Quoting Ciaran (cj at nologic.org):
> It is proprietary AND open-source.
What we mean when we say open source is the _antonym_ of "proprietary",
of course. The standard Open Source Definition (on-line at
http://www.opensource.org/osd.html) comprises several guidelines that,
among other things, guarantee users & developers that the codebases in
question can remain living projects, and can never suddenly become dead
projects at the hands of the copyright holder.
And this is why qmail is, and always has been, a proprietary package
(and thus not open source): If Dan Bernstein dies or loses interest
in the package tomorrow, _nobody_ will have the right to resume
maintenance and development (with the right to distribute that work),
from that point onwards. Permanently and incurably. Forever.
At that point, qmail becomes a dead project. Kaput. Mechuleh.
Pinin' for the fjords. (Yes, you could continue to distribute source
patches against the last version. But be serious.)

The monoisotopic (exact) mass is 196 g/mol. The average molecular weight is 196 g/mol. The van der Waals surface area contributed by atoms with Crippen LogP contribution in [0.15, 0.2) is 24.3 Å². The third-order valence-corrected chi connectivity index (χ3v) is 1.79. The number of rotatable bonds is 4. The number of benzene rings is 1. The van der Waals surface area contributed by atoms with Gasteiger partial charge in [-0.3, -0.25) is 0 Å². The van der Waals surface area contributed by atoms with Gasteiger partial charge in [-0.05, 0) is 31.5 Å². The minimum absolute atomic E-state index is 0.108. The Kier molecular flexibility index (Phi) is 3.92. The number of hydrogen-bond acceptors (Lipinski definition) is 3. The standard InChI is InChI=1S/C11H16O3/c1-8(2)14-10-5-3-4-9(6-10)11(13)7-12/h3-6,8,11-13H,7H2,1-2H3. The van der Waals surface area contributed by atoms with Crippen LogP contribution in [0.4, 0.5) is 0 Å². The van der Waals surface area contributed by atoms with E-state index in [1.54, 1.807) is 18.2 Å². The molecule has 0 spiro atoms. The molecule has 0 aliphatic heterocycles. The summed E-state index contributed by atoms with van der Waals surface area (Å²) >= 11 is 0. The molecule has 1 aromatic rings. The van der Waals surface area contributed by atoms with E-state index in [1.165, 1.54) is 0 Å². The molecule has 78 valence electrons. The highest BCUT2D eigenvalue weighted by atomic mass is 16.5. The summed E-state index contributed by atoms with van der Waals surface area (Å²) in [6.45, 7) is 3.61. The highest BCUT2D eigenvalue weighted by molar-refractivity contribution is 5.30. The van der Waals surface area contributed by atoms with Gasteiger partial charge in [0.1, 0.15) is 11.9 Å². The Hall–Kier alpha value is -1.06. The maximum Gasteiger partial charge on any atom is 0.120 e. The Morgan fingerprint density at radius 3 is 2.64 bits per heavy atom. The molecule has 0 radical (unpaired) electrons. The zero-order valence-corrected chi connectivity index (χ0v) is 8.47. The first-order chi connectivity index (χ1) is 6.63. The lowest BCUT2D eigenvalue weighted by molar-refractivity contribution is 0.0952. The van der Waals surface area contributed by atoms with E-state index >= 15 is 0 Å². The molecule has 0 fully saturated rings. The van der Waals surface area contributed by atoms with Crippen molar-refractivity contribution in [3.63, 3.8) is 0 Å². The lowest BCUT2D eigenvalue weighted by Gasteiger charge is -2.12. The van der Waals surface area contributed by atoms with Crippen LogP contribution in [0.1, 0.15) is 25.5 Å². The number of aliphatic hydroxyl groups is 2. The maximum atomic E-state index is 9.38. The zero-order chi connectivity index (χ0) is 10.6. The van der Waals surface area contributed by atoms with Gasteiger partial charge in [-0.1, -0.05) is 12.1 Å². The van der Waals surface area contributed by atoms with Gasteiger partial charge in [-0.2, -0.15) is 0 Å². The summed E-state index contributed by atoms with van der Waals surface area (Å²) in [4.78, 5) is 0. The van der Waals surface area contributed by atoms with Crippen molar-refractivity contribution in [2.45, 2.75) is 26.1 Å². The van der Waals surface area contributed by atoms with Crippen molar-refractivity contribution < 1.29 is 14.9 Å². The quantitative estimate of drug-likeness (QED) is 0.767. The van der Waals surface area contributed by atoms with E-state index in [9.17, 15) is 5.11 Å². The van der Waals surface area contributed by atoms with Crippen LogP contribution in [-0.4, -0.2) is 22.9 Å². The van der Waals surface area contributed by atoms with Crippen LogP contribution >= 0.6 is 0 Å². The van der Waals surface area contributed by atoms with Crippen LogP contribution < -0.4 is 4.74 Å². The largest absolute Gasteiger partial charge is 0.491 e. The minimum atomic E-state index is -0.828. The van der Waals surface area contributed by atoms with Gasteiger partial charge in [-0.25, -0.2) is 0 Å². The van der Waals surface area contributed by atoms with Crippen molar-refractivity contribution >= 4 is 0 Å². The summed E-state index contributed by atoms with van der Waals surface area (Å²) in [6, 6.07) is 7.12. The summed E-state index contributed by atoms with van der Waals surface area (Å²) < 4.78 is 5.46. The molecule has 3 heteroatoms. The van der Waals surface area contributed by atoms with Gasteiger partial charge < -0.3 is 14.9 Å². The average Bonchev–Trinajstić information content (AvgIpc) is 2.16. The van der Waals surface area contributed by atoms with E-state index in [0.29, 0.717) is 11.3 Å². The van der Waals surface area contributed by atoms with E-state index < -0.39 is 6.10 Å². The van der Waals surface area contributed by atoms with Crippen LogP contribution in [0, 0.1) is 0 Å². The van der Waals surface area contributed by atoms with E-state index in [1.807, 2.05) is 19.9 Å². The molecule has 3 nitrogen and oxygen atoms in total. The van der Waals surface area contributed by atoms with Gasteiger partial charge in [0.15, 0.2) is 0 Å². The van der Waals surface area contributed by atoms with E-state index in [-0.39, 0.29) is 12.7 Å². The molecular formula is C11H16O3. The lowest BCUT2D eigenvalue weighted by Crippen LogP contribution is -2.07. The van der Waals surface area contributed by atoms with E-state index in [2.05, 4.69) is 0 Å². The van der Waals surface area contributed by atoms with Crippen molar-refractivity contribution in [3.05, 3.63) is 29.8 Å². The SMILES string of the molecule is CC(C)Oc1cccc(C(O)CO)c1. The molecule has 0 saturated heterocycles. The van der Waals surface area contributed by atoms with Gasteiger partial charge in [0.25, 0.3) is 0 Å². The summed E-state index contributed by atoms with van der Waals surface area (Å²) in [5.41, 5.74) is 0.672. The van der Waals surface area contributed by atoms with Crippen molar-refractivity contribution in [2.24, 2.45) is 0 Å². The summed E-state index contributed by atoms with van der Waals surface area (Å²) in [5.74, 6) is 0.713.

We call this a denial of the right to fork, a matter that I'll return
Also, unlike the case with an open-source package, it's so impractical
(because of the licence restrictions) to regression-test multiple
third-party patches against one another. So it never happens.
And there are other nuisances, some related to it being proprietary, and
others just plain Bernstein-isms: http://linuxmafia.com/~rick/faq/#djb
And it's proprietaryness is in my mind a
> good thing, because it means that modified versions won't be distributed.
That's what we always hear, from fans of proprietary software:
Restricted developer rights = good. And it is precisely the _rejection_
of this old tune that was and is the foundation of open source.
> i.e. no mention of licencing in the source code distribution anywhere.
Thus, proprietary by default. That's what happens by default action of
copyright law: Key rights are automatically reserved to the copyright
holder by statute, including the right to fork the codebase, which is
a vital safety-valve, and a defining trait of open source.
More about that, here:
Cheers, "That article and its poster have been cancelled."
Rick Moen -- David B. O'Donnel, sysadmin for America Online
rick at linuxmafia.com
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